John Moe, Host of CALL TO MIND's podcast "Hilarious World of Depression,” St. Paul, Minn.
John Moe is a veteran radio and podcast host and the author of four books, most recently The Hilarious World of Depression, based on his award-winning podcast of the same name. His writing has been featured in The New York Times Magazine, McSweeney's, and numerous publications and humor anthologies while his radio work has been on All Things Considered, Marketplace, and various other venues for the last twenty years. He lives in St Paul.
Alexis Davis, PBS News Hour Student Reporting Labs high school student journalist, North Central, N.D.
Alexis Davis is an enrolled member of the Turtle Mountain Band of Chippewa and lives on a reservation in North Central North Dakota. Alexis was a PBS NewsHour Student Reporting Labs Fellow in 2016 and has contributed stories about young oil field workers, youth mental health on the reservation, which was featured in Teen Vogue, and most recently #NotThanksgiving for SRL Instagram. Alexis is a student at Turtle Mountain Community College embarking on her journey towards a degree in Ojibwe Language and Education Administration so she can help her community have an immersion school unique to their language and culture. Alexis is a Native Governance Youth Rebuilder, a Fresh Tracks participant and has done work across the state of North Dakota while she was Chairwoman of Turtle Mountain Youth Council.
Stephanie Bell-Rose, J.D., M.P.A., Senior Managing Director and Head, TIAA Institute, New York, N.Y.
Stephanie Bell-Rose is an attorney, corporate and philanthropy professional, mother, grandmother, and mental health advocate. Together with members of her family, she is co-founder of the Steve Fund, a non-profit organization that promotes mental health and emotional well-being of young people of color from teen years through their twenties. The Steve Fund’s team of mental health experts represents the diverse populations of our nation, including African American, Latinx, Asian-American, Native-American, and Muslim communities. The Steve Fund provides programs, services, and technical assistance for colleges, universities, non-profit and private sector organizations to achieve equity in mental health for young people of color.
Evan Rose, Managing Partner, Founder, Rose Digital, New York, N.Y.
Evan Rose is a technology entrepreneur, father, developer, husband and mental health advocate. He is passionate about applying cutting edge technology to solve complex problems across the for profit and not for profit sectors.
Ian Alexander, Actor, Los Angeles, Calif.
Ian Alexander is a 19-year-old actor best known for his role as Buck Vu on The OA (Netflix). He is the first transgender Asian-American person to act on television. He is also an advocate for transgender rights, racial justice, and mental health awareness for LGBTQ youth.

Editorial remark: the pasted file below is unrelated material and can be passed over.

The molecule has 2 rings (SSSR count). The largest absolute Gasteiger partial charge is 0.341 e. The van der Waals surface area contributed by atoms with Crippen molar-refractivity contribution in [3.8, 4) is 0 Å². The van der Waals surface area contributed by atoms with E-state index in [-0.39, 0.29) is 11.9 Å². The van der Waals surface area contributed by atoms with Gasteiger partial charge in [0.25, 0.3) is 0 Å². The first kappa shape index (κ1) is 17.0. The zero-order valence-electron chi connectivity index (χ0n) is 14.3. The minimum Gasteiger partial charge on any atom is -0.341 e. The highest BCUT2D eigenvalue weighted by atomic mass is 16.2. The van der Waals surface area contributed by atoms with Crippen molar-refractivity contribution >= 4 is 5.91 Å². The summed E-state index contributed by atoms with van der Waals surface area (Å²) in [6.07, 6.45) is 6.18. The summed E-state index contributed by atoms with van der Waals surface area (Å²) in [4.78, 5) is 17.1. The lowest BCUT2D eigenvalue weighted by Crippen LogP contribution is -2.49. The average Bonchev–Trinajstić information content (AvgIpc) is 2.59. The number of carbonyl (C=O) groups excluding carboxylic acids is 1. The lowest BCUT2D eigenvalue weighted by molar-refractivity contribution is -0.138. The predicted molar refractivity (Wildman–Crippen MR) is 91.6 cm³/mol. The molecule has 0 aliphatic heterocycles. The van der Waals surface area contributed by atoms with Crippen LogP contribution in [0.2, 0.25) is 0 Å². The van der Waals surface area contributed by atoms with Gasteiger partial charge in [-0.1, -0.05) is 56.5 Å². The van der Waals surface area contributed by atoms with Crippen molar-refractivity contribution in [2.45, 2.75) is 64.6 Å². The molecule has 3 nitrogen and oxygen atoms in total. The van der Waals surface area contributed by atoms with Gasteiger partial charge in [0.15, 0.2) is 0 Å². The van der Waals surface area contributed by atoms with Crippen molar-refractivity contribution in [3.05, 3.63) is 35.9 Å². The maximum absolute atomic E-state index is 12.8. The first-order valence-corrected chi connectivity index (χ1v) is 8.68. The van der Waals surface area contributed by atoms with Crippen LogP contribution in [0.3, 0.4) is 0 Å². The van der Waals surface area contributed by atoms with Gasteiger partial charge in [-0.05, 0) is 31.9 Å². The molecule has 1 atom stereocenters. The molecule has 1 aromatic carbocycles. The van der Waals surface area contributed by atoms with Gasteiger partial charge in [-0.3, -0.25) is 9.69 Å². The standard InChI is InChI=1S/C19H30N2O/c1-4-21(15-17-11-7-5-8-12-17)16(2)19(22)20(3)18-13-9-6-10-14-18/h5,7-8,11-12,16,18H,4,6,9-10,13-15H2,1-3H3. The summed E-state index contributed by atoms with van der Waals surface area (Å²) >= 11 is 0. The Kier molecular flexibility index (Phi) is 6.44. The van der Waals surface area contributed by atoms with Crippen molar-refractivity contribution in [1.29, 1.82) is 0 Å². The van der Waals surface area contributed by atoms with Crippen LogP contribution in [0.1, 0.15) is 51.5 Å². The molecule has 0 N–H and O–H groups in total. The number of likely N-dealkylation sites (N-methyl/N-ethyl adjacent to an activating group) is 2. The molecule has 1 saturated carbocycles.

Ken Duckworth, M.D., Chief Medical Officer, NAMI, Arlington, Va.
Ken Duckworth, MD is chief medical officer of the National Alliance on Mental Illness (NAMI). He is double-board certified in adult and child/adolescent psychiatry and has completed a forensic psychiatry fellowship. In addition to his work at NAMI, Dr. Duckworth volunteers and consults at an early psychosis clinic at the Massachusetts Mental Health Center and teaches as an assistant clinical professor at Harvard University Medical School.
William H. Carson, M.D., Chairman, Sozosei Foundation, Princeton, N.J.
William H. Carson, M.D. is chairman, Sozosei Foundation. Physician, psychiatrist and clinical researcher, Dr. Carson speaks to societal impact on mental illness, decriminalization of mental health, vulnerable populations, suicide prevention, parity in mental health care, behavioral health and digital solutions to mental health and prevention.
After 30 years of personal experience with schizophrenia recovery, Brandon Staglin leads a talented team at One Mind, lived-experience-led nonprofit helping people with brain illness and injury to recover, toward a vision of healthy brains for all, including a focus on research to heal serious psychiatric illness. Brandon’s journey inspired him and his team to launch One Mind's ASPIRe (Applications for Serious Psychiatric Illness Recovery) Initiative to enable nationwide access to gold-standard early care and dramatically-enhanced recovery rates for youth experiencing (or at risk for developing) serious psychiatric illness.
Brandon Staglin, President, One Mind, Napa, Calif.
As President of One Mind, Brandon Staglin channels his deep experience in communications, advocacy and schizophrenia recovery to drive brain health research programs to heal lives. Brandon also serves on advisory councils for the National Institute of Mental Health, the California Mental Health Services Authority, Mindstrong Health, and Stanford University’s Prodrome and Early Psychosis Program Network, and is a member of The Stability Network. He has won numerous advocacy awards.